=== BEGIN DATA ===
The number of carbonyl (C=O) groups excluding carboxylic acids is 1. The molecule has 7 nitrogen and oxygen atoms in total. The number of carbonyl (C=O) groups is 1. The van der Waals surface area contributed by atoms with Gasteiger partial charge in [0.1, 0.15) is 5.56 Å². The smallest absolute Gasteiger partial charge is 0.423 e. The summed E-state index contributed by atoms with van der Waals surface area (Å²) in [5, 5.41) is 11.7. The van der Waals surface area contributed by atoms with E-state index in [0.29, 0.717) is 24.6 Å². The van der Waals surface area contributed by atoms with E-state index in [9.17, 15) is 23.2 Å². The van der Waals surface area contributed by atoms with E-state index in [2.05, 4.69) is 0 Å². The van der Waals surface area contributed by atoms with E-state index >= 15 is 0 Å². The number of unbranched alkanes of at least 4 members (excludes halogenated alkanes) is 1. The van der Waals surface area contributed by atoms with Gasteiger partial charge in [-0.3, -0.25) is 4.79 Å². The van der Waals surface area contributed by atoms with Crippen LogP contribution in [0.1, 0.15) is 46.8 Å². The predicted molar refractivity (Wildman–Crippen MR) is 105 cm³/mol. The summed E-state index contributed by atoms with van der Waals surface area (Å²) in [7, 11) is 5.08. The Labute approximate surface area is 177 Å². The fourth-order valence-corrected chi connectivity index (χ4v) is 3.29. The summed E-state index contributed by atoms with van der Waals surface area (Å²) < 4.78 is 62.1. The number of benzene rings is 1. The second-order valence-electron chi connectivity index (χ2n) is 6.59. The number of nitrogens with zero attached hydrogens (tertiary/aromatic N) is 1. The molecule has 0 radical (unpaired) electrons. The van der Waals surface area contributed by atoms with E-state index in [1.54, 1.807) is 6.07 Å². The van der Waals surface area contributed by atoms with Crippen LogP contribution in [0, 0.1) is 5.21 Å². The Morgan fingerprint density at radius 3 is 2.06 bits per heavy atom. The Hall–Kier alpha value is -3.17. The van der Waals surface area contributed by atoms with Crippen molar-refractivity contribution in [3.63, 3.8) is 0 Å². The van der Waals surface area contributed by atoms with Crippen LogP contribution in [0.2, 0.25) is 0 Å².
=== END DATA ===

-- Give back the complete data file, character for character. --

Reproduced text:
The number of carbonyl (C=O) groups excluding carboxylic acids is 1. The molecule has 7 nitrogen and oxygen atoms in total. The number of carbonyl (C=O) groups is 1. The van der Waals surface area contributed by atoms with Gasteiger partial charge in [0.1, 0.15) is 5.56 Å². The smallest absolute Gasteiger partial charge is 0.423 e. The summed E-state index contributed by atoms with van der Waals surface area (Å²) in [5, 5.41) is 11.7. The van der Waals surface area contributed by atoms with E-state index in [0.29, 0.717) is 24.6 Å². The van der Waals surface area contributed by atoms with E-state index in [9.17, 15) is 23.2 Å². The van der Waals surface area contributed by atoms with E-state index in [2.05, 4.69) is 0 Å². The van der Waals surface area contributed by atoms with E-state index >= 15 is 0 Å². The number of unbranched alkanes of at least 4 members (excludes halogenated alkanes) is 1. The van der Waals surface area contributed by atoms with Gasteiger partial charge in [-0.3, -0.25) is 4.79 Å². The van der Waals surface area contributed by atoms with Crippen LogP contribution in [0.1, 0.15) is 46.8 Å². The predicted molar refractivity (Wildman–Crippen MR) is 105 cm³/mol. The summed E-state index contributed by atoms with van der Waals surface area (Å²) in [7, 11) is 5.08. The Labute approximate surface area is 177 Å². The fourth-order valence-corrected chi connectivity index (χ4v) is 3.29. The summed E-state index contributed by atoms with van der Waals surface area (Å²) < 4.78 is 62.1. The number of benzene rings is 1. The second-order valence-electron chi connectivity index (χ2n) is 6.59. The number of nitrogens with zero attached hydrogens (tertiary/aromatic N) is 1. The molecule has 0 radical (unpaired) electrons. The van der Waals surface area contributed by atoms with E-state index in [1.54, 1.807) is 6.07 Å². The van der Waals surface area contributed by atoms with Crippen LogP contribution in [0, 0.1) is 5.21 Å². The Morgan fingerprint density at radius 3 is 2.06 bits per heavy atom. The Hall–Kier alpha value is -3.17. The van der Waals surface area contributed by atoms with Crippen molar-refractivity contribution in [3.63, 3.8) is 0 Å². The van der Waals surface area contributed by atoms with Crippen LogP contribution in [0.2, 0.25) is 0 Å².